Technology stocks tend to be High Beta and therefore appear very volatile, but they also happen to be the stocks with the highest appreciation potential.

I mean it has higher risk of the price dropping than say a “low” risk stock.

Investing is never 100% risk free, particularly when it comes to stocks. When I say a stock has medium to high risk, it means it could be more volatile than normal and you should take this into account when buying stocks. I wish I could give you iron clad guarantees that every single stock I select will go straight up, but I can’t. Most of the stocks TC picks are successful, even if they do stop us out initially (like Lynas has in the past).

It's normal practice, apart from ASX shares where if you have a HIN you can register the shares in your own name - but the brokerage is usually more expensive with this option. 
We like Halifax because it is so heavily regulated and audited, hence it is completely transparent.
 

Chess gives you direct ownership of the stocks you have bought but only works for Australian stocks. For US stocks, even those brokers who use Chess in Australia use a custodian system to hold US stocks where the custodian holds the stocks on your behalf.

One of the most popular platforms to trade US and Global stocks, Interactive Brokers (IB) use a “custodian type system”. What I mean by a “custodian type system” is that a third party or a separate entity holds shares on your account, as distinct from the actual broker through their own trading account.

In the case of IB they do not encumber your shares against any of their trading activity so if they go broke, the separate “custodian entity” remains intact and not put at risk, which is heavily regulated.

Sure some brokers like MF Global have used client funds for their own trading operations (and made a mess of it) – you simply don’t use brokers who could be in a position to do this – IB does not. 

Also, broker’s dealers may use a proportion of holdings that are leveraged in the brokers own account in much the same way as a bank may register an ownership interest in your house until it’s paid off. They use your margined shares as collateral to borrow the money from the bank that they have lent you to buy shares on margin, so makes sense. If your holdings are unemcumbered (and not leveraged), then they are not at risk from any disaster that may befall the broker dealer.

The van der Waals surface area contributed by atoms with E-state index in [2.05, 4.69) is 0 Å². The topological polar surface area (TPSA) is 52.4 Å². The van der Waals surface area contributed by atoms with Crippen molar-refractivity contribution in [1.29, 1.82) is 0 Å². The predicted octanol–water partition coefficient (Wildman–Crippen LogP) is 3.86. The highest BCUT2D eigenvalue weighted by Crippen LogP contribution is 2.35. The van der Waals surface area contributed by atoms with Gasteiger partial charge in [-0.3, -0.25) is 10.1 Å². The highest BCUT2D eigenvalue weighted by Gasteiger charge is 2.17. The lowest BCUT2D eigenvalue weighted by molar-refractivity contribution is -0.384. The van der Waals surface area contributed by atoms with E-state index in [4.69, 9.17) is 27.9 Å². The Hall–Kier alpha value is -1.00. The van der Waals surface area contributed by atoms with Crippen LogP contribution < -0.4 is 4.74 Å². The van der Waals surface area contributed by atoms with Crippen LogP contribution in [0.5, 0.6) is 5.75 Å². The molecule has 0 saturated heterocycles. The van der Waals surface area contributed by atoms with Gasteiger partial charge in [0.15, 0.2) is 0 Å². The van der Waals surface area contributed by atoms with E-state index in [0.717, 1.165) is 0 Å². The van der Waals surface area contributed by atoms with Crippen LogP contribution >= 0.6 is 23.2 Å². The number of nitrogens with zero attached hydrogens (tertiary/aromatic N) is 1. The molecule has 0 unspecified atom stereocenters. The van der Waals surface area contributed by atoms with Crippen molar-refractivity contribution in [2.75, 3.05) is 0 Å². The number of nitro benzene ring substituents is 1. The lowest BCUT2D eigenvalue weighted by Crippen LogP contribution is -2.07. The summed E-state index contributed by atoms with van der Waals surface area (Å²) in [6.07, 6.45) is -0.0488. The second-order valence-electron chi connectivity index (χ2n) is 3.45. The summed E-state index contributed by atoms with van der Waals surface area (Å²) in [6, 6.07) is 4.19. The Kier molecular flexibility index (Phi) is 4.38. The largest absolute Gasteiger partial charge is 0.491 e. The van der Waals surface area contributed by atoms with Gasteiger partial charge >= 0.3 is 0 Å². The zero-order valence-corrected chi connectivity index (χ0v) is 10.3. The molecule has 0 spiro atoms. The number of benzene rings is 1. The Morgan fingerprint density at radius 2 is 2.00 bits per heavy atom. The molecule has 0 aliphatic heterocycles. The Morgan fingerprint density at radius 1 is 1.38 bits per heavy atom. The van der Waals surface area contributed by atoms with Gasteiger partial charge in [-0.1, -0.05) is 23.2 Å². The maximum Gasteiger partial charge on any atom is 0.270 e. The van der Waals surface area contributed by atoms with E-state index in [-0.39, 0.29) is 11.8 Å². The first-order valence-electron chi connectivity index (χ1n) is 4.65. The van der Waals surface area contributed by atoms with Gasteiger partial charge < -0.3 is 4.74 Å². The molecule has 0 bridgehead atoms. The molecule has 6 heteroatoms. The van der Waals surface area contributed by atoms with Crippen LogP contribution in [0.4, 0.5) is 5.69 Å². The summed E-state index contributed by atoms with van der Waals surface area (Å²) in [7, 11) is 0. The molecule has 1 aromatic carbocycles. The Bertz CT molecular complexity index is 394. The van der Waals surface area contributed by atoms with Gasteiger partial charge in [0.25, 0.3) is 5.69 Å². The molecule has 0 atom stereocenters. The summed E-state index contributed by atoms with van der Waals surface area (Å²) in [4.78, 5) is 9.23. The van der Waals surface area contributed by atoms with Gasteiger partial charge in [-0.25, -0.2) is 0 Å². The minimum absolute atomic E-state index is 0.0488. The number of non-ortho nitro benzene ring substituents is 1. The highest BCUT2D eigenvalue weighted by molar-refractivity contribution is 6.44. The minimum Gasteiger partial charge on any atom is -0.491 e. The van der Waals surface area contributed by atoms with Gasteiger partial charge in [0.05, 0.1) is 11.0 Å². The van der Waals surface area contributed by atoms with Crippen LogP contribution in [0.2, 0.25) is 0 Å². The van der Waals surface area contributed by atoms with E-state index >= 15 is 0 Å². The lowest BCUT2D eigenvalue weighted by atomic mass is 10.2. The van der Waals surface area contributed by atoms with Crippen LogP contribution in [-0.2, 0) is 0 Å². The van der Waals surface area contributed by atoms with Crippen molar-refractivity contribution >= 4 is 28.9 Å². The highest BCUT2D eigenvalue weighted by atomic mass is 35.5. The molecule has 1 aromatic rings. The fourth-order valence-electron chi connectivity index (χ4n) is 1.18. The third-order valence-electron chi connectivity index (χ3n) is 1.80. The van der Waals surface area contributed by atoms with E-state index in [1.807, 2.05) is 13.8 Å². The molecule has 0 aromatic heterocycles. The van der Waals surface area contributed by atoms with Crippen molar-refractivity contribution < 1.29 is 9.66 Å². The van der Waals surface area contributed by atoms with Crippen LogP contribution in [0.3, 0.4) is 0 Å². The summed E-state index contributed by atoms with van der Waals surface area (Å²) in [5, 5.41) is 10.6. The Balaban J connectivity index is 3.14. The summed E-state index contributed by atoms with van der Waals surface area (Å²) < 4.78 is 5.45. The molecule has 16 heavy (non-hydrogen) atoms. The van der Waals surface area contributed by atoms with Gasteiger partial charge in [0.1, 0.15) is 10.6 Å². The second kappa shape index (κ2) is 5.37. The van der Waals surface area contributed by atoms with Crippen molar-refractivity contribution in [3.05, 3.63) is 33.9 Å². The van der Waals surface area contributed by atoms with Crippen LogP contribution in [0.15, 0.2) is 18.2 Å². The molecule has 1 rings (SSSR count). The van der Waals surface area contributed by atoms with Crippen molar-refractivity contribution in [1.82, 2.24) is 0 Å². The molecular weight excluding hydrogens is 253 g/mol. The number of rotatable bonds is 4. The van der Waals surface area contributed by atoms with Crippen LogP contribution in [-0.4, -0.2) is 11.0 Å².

It’s more likely that you will lose your money holding a bad company, rather than investing through a bad broker.

Also, on the matter of leverage, at this time of year (May-October) it’s wise to reduce leverage if you have any, as leverage is you encumbering your own stocks and could cost you dearly in any serious pullback.

While I personally have a Margin Account with Interactive Brokers through Halifax, I don’t allow it to ever run into a leveraged situation – I have it to allow options leverage and if there’s a chance to buy a lot of shares very cheaply (along the lines of February 2009).

You need to have a registered company to have a leveraged account with IB however. They don’t allow individuals of SMSF’s to have leverage.

However, my best advice is, make sure your broker uses a custodian of separate entity which is totally unemcumbered from other trading activities. However, the authorities are all over this issue so it’s unlikely we’ll see another MF Global scenario.

What’s more, regardless of whether a “custodian entity” hold shares on your account or whether you have a direct account through Chess for Australian shares, the company who you have shares in knows they are owned, so they are not going anywhere, you still own them either way.

It only becomes a problem if your broker dealer encumbers them in some way that risks increase, so avoid margin and avoid brokers who don’t clearly state that the shares they hold on investor’s behalf are held by a non-trading entity who has no interest in them. IB fits the bill and regulators ensure they stick to their stated policies.